Cultivated by ancient civilizations all across the Americas, the corn plant, or maize, has remained a staple in the human diet and is the most commonly planted crop in the US today. The most planted types of commercially-grown corn, such as field corn and sweet corn, possess long green stalks and the well-known yellow kernels, but there are many other varieties available that differ in color, levels of sweetness, and purpose (e.g., livestock feed versus picnic corn-on-the-cob). For home gardens, we recommend picking a variety that will match your needs, climate, and level of growing expertise.
Golden Bantam is a popular heirloom, open-pollinated sweet corn. It’s on the sweeter side but won’t get quite as sugary as newer hybrids. It’s available in both 8- and 12-row varieties, and 4–6′ tall plants will generally produce at least two 5–7″ long ears with yellow kernels. An early variety, you can make multiple plantings to extend the harvest if your growing season is long enough. Golden Bantam loves the heat and does best when nighttime temperatures stay above 55°F.
Seed Depth: 1–1.5″
Space Between Plants: 12″
Space Between Rows: 24–36″
Germination Soil Temperature: 70–80°F
Days for Germination: 6–12
Sow Indoors: Not recommended as corn doesn’t transplant well. If you need to start indoors due to a short growing season, plant corn in deep containers or biodegradable pots to limit root disturbance and transplant before plants are 6″ tall.
Sow Outdoors: 1–2 weeks after average last frost date or once soil is at least 65°F.
Grows best in warm weather and will not tolerate frosts. Requires soil temperatures of over 65°F for good germination.
Natural: Full sun.
Artificial: Will grow under high output fluorescent or HID lamps. Needs at least 6 hours of light daily; however, more is preferred.
Soil: Prefers well-drained loamy soil with a high amount of organic matter. A pH of between 6.0 and 7.0 will keep plants healthy and nourished. Generally, the earlier you are planting, the lighter and sandier soil you want. Later crops will prefer a heavier soil.
Soilless: For container growing, use a soilless mix with plenty of nutrients.
Hydroponics: Thrives in hydroponic systems, including media beds, but will need a lot of space.
Aeroponics: Thrives in aeroponic systems, but will need a lot of space.
Water: Requires moderate to high levels of water. Aim for about 1 inch of water per week. Use drip irrigation to prevent water from getting on leaves. Production will be best with consistently moist soils, but avoid overwatering or allowing water to pool at the base of plants. The most important time is the few weeks leading up to the corn’s silk production.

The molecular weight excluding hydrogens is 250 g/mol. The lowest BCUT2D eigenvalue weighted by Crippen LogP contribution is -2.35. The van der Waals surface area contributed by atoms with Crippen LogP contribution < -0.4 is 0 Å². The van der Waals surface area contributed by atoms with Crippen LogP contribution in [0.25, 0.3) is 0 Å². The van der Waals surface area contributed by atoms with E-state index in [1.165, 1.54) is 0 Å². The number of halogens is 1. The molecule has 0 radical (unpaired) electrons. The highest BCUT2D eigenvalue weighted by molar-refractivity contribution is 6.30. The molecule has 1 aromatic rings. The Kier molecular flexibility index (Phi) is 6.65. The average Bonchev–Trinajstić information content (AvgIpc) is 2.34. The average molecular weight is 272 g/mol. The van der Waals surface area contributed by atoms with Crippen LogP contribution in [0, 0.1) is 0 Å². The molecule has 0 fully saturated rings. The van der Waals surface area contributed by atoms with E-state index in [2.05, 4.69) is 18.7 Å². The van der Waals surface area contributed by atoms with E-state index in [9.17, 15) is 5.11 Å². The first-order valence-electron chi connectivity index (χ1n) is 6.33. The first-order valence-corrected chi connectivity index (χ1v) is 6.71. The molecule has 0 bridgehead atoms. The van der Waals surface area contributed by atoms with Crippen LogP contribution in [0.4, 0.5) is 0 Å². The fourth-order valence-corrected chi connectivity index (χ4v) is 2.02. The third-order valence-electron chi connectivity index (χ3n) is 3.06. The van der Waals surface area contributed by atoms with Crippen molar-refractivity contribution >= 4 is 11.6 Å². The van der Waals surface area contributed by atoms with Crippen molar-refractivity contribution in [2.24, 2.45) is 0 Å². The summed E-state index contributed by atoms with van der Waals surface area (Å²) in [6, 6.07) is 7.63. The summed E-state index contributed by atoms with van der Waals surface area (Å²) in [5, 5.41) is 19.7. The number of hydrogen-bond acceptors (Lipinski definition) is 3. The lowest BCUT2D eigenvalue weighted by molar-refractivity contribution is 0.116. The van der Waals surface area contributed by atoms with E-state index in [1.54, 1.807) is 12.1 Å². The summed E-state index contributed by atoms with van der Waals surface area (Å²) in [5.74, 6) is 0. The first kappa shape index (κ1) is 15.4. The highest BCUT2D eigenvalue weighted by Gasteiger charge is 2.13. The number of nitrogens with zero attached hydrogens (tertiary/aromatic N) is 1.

Nutrients: Requires high levels of nutrients, particularly nitrogen and phosphorus. Amend soil with cottonseed meal and/or compost before planting. Sidedress with compost, liquid kelp, or fish emulsion when plants are 6″ tall and again when they are knee high.
Foliar: Will benefit from foliar feedings of compost tea.
Mulching: Use mulch to conserve moisture, moderate soil temperature, and keep weeds under control.
Covering: Protect young plants from light frosts using row covers. In cooler climates, grow corn in dark-colored raised beds or containers to warm the soil.
Other: Corn has shallow roots, so take care when weeding not to damage them.
Deficiency(s): A nitrogen deficiency will result in slow growth and reduced production.
Rotation: Plant corn after clover, beans, peas, or other nitrogen fixing crops. A 3- or 4-year rotation is recommended.
Companions: Grows well as a member of the Three Sisters. Avoid tomatoes.
Harvest: Pick ears of corn off their stems carefully and with a slight twist when the silks are beginning to turn brown and dry out and the ear feels plump and full, usually about 3 weeks after silks first appear (earlier if growing in warm weather). You can check the ears by pulling the outer husk back and poking a kernel. Ripe kernels will emit a white milky sap; if underripe, the sap will be clear, and if overripe, it’ll be too creamy. It’s best to harvest in the morning when plants are still cool.
Storage: Keep ears of corn in the refrigerator for up to one week. The earlier you eat it after harvest, the sweeter the kernel will be. If stored too long, sugars convert to starch.
History: The original 8-row Golden Bantam corn was developed and introduced in 1902 by W. Atlee Burpee. The improved 12-row type was selected and introduced by the Clark Seed Company of Milford, Connecticut in 1922.
Preserve: Corn can be frozen fresh or blanched and frozen for later use. Also try canning fresh kernels using a pressure canner.
Prepare: Sweet corn is a big part of traditional Latin American diets. Commonly paired with beans, the two plants together provide all the necessary amino acids for good health. Add fresh raw kernels to salads and salsas. Boil, grill, or steam and eat straight off the cob for a buttery afternoon snack.
Nutritional: A gluten-free cereal, sweet corn is a good substitute for gluten products for those with celiac disease or a gluten intolerance. Sweet corn is one of the best sources of dietary fibers as 100g can provide 5% of daily fiber. Sweet corn also possesses high levels of ß-carotenes, vitamin A, flavanoids, lutein, xanthins, thiamin, zinc, magnesium, copper, iron, manganese, and ferulic acid.
Medicinal: Ferulic acid is being studied for potentially anti-cancer properties, while flavonoids may prevent lung and oral cavity cancers.
Make the most of your next summer cookout with this Fire-Grilled Chili Lime Corn Cob recipe.